The Heapmonitor data can also be emitted in HTML format together with a number of charts (needs python-matplotlib). HTML statistics can be emitted directly, by specifying a file with the extension .html file as the profiling output:
scons-hm --debug=heapmonitor --debug=memory --heapprofile=heap.html
However, you can also read in the file generated with --heapprofile:
Garbage occurs if objects refer too each other in a circular fashion. Such reference cycles cannot be freed automatically and must be collected by the garbage collector. While it is sometimes hard to avoid creating reference cycles, preventing such cycles saves garbage collection time and limits the lifetime of objects.
The Heapmonitor provides special flags to analyze reference cycles. If --debug=garbage is passed to SCons, the garbage collector is turned off and the garbage objects are printed:
Reference cycles can be visualized with graphviz. A graphviz input file is generated when the --garbage=file flag is passed:
scons-hm --debug=garbage --garbage=leakgraph.txt
The graph file can be turned into a PDF with the following commands (Linux):
dot -o leakgraph.dot leakgraph.txt dot leakgraph.dot -Tps -o leakgraph.eps epstopdf leakgraph.eps
Limitations and Corner Cases
Class tracking allows to observe multiple classes that might have an inheritance relationship. An object is only tracked once. Thus, the tracking parameters of the most specialized tracked class control the actual tracking of an instance.
SCons instates the pattern of changing an instance' class at runtime, for example to morph abstract Node objects into File or Directory nodes. The pattern looks like the following in the code:
obj.__class__ = OtherClass
If the instance which is morphed is already tracked, the instance will continue to be tracked by the Heapmonitor. If the target class is tracked but the instance is not, the instance will only be tracked if the constructor of the target class is called as part of the morphing process. The object will not be re-registered to the new class in the tracked object index. However, the new class is stored in the representation of the object as soon as the object is sized.
Data shared between multiple tracked object won't lead to overestimations. Shared data will be assigned to the first (evaluated) tracked object it is referenced from, but is only counted once. Tracked objects are evaluated in the order they were announced to the Heapmonitor. This should make the assignment deterministic from one run to the next, but has two known problems. If the Heapmonitor is used concurrently from multiple threads, the announcement order will likely change and may lead to random assignment of shared data to different objects. Shared data might also be assigned to different objects during its lifetime, see the following example:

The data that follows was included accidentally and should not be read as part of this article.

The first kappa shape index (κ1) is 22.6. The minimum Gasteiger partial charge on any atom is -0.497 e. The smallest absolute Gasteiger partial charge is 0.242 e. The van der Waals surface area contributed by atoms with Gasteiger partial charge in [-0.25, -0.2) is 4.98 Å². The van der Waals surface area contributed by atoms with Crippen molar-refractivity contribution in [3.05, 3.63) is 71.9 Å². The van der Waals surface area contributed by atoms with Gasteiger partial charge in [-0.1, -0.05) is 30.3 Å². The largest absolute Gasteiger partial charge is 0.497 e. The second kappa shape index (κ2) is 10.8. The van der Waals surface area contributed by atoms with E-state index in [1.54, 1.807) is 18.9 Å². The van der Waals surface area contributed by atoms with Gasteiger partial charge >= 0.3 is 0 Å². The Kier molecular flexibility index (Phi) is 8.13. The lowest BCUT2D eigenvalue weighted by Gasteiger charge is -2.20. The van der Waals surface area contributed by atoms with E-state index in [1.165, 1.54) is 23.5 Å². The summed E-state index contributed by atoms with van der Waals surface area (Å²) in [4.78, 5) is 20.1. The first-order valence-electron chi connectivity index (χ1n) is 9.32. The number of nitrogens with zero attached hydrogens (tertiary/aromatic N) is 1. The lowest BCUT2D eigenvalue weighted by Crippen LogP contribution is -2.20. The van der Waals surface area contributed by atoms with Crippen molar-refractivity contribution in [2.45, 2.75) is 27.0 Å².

In the snapshot #1, bs size will include the size of the large list. Then the list is shared with a. The snapshot #2 will assign the list's footprint to a because it was registered before b.
If a tracked object A is referenced from another tracked object B, As size is not added to Bs size, regardless of the order in which they are sized.
Heapmonitor uses asizeof to gather size informations. Asizeof makes assumptions about the memory footprint of the various data types. As it is implemented in pure Python, there is no way to know how the actual Python implementation allocates data and lays it out in memory. Thus, the size numbers are not really accurate and there will always be a divergence between the virtual size of the SCons process as reported by the OS and the sizes asizeof estimates.
Most recent C/Python versions contain a facility to report accurate size informations of Python objects. If available, asizeof uses it to improve the accuracy.
Download SCons/Heapmonitor Edition
There are two possibilities to get your hands on the Heapmonitor facility. Either grab one of the packages below or fetch the sources with Subversion.
An installation package is available for your convenience. Choose one of the packages below that suits your platform.
Once it has been downloaded, it can be installed with the following commands (Linux):
$ tar xzf scons-hm-08-0.98.5.tar.gz $ cd scons-hm-08-0.98.5 $ python setup.py install --prefix=/usr/local --record=install.log
This configuration can be safely used without interfering with any already installed SCons version. If you would like to invoke the newly installed branch version, run:
To uninstall, use the record-file created on installation:
$ xargs -a install.log rm -f
Check out the development branch with Subversion:
svn co http://scons.tigris.org/svn/scons/branches/heapmonitor --username guest cd heapmonitor
Set up runtime environment (Unix):
export SCONS_DIR=$PWD/src export SCONS_LIB_DIR=$SCONS_DIR/engine export SCONS="python $SCONS_DIR/script/scons.py"
Use the development version to build SCons projects:
cd /home/user/myproject $SCONS
To get access to the SCons modules outside of SConscripts, for example to import the MemStats class, use this code in your Python scripts: